Anchored and over-optimistic: why quick and dirty estimates are almost always incorrect
Some time ago, a sales manager barged into my office. “I’m sorry for the short notice,” she said, “but you’ll need to make some modifications to the consolidated sales report by tomorrow evening.”
I could see she was stressed and I wanted to help, but there was an obvious question that needed to be asked. “What do you need done? I’ll have to get some details before I can tell you if it can be done within the time,” I replied.
She pulled up a chair and proceeded to explain what was needed. Within a minute or two I knew there was no way I could get it finished by the next day. I told her so.
“Oh no…this is really important. How long will it take?”
I thought about it for a minute or so. “OK how about I try to get it to you by day after?”
“Tomorrow would be better, but I can wait till day after.” She didn’t look very happy about it though. “Thanks,” she said and rushed away, not giving me a chance to reconsider my off-the-cuff estimate.
After she left, I had a closer look at what needed to be done. Soon I realised it would take me at least twice as long if I wanted to do it right. As it was, I’d have to work late to get it done in the agreed time, and may even have to cut a corner or two ( or three) in the process.
So why was I so wide off the mark?
I had been railroaded into giving the manager an unrealistic estimate without even realising it. When the manager quoted her timeline, my subconscious latched on to it as an initial value for my estimate. Although I revised the initial estimate upwards, I was “pressured” – albeit unknowingly – into quoting an estimate that was biased towards the timeline she’d mentioned. I was a victim of what psychologists call anchoring bias – a human tendency to base judgements on a single piece of information or data, ignoring all other relevant factors. In arriving at my estimate, I had focused on one piece of data (her timeline) to the exclusion of all other potentially significant information (the complexity of the task, other things on my plate etc.).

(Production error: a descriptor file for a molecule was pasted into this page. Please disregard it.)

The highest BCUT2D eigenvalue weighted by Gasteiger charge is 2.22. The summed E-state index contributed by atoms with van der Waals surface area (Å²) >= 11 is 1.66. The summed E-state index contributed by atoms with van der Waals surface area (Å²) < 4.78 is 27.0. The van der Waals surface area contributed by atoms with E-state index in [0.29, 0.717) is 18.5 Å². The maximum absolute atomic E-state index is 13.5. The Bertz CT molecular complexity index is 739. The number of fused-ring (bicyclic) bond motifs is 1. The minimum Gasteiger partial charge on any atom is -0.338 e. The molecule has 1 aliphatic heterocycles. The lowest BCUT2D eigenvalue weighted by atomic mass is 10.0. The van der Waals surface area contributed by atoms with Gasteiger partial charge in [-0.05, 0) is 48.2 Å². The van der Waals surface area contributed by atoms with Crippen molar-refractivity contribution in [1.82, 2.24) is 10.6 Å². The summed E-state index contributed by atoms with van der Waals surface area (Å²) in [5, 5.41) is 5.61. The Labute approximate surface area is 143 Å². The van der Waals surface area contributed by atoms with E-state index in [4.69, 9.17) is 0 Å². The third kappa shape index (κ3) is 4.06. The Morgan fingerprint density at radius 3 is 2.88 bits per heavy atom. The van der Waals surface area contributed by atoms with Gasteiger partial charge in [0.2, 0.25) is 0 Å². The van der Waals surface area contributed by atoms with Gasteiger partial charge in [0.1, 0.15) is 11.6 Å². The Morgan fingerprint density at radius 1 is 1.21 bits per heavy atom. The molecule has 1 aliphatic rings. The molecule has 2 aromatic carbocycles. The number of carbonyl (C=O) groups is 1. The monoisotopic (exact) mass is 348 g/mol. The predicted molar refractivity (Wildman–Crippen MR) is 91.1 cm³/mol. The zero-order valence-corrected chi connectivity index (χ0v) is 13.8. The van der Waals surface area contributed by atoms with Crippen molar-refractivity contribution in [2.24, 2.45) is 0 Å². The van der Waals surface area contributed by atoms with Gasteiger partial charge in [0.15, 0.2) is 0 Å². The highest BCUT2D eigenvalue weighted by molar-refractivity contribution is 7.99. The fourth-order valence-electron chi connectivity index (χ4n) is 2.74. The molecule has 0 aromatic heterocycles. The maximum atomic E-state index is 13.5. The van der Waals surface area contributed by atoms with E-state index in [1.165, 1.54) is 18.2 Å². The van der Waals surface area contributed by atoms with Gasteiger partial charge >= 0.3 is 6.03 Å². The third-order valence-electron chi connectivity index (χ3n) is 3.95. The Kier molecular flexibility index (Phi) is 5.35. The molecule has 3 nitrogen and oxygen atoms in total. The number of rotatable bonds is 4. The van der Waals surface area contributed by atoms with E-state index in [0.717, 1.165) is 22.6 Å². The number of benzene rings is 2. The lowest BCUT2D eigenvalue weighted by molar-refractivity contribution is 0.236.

Anchoring bias was first described by Amos Tversky and Daniel Kahnemann in their pioneering paper entitled, Judgement under Uncertainty: Heuristics and Biases. Tversky and Kahnemann found that people often make quick judgements based on initial (or anchor) values that are suggested to them. As the incident above illustrates, the anchor value (the manager’s timeline) may have nothing to do with the point in question (how long it would actually take me to do the work). To be sure, folks generally adjust the anchor values based on other information. These adjustments, however, are generally inadequate. The final estimates arrived at are incorrect because they remain biased towards the initial value. As Tversky and Kahnemann state in their paper:
In many situations, people make estimates by starting from an initial value that is adjusted to yield the final answer. The initial value, or starting point, may be suggested by the formulation of the problem, or it may be the result of a partial computation. In either case, adjustments are typically insufficient. That is, different starting points yield different estimates, which are biased toward the initial values. We call this phenomenon anchoring.